Israel is one of the only first world countries on the planet attempting to save itself from the onslaught of migrants demanding asylum after illegally entering the country. Australia is attempting to save itself as well. Of course, most European countries have their borders wide open, as do we here in the US.
By the way, one of Israel’s critics is the US refugee resettlement contractor—Hebrew Immigrant Aid Society.
From The Guardian:
Israel will begin deporting asylum seekers from Eritrea and Sudan to unnamed third countries in Africa even if against their will, the immigration authority announced on Tuesday.
The assumption is that the third countries are Rwanda and Uganda, although Israel has not revealed details.
According to the interior minister, Gilad Erdan, the move will “encourage infiltrators to leave the borders of the state of Israel in an honourable and safe way, and serve as an effective tool for fulfilling our obligations towards Israeli citizens and restoring the fabric of life to the residents of south Tel Aviv”.
Until now, the state exerted pressure and provided a one-off monetary incentive for asylum seekers to leave voluntarily, but only if they signed written consent. Now the state will give them 30 days to leave; those who refuse will face a hearing to determine their indefinite imprisonment.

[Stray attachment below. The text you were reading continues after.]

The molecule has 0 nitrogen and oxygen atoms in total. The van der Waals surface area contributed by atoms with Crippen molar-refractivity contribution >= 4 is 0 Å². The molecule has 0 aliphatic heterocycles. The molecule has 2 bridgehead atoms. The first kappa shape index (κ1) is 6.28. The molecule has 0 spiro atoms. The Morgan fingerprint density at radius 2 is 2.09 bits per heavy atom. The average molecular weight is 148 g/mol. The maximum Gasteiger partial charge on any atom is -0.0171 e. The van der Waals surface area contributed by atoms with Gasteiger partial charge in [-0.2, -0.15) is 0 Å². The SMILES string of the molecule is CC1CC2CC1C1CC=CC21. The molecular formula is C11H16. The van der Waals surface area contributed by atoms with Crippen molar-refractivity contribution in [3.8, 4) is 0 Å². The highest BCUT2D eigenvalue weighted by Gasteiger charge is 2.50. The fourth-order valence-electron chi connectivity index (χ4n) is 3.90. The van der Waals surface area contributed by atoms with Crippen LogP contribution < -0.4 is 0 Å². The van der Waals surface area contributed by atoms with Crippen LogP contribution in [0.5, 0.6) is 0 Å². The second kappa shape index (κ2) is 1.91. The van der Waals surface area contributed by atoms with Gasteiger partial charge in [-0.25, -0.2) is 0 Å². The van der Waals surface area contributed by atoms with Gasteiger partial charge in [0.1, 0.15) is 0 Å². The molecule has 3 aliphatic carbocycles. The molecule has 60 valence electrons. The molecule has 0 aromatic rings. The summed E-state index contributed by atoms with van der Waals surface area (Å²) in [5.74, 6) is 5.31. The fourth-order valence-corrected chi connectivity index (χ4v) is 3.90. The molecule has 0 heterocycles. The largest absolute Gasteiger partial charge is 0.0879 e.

People in Holot, a detention facility in the Negev, currently requesting asylum will not be immediately affected by the new measure.
Mutasim Ali, a detainee in Holot who fled Darfur and is a leading activist in Israel’s African asylum seeker community, said the new policy was not that different from the current grim reality.
Eritreans and Sudanese are entitled to collective protection under the 1951 UN refugee convention, to which Israel is a signatory, because their lives would be in danger if they were sent back to their countries of origin.
An estimated 42,000 Eritrean and Sudanese nationals currently reside in Israel, of whom about 2,000 are being held in Holot. According to the immigration authorities, 1,500 left with consent to a third country in 2014 and 7,000 returned to their home countries.
See our complete archive on Israel and refugees, here.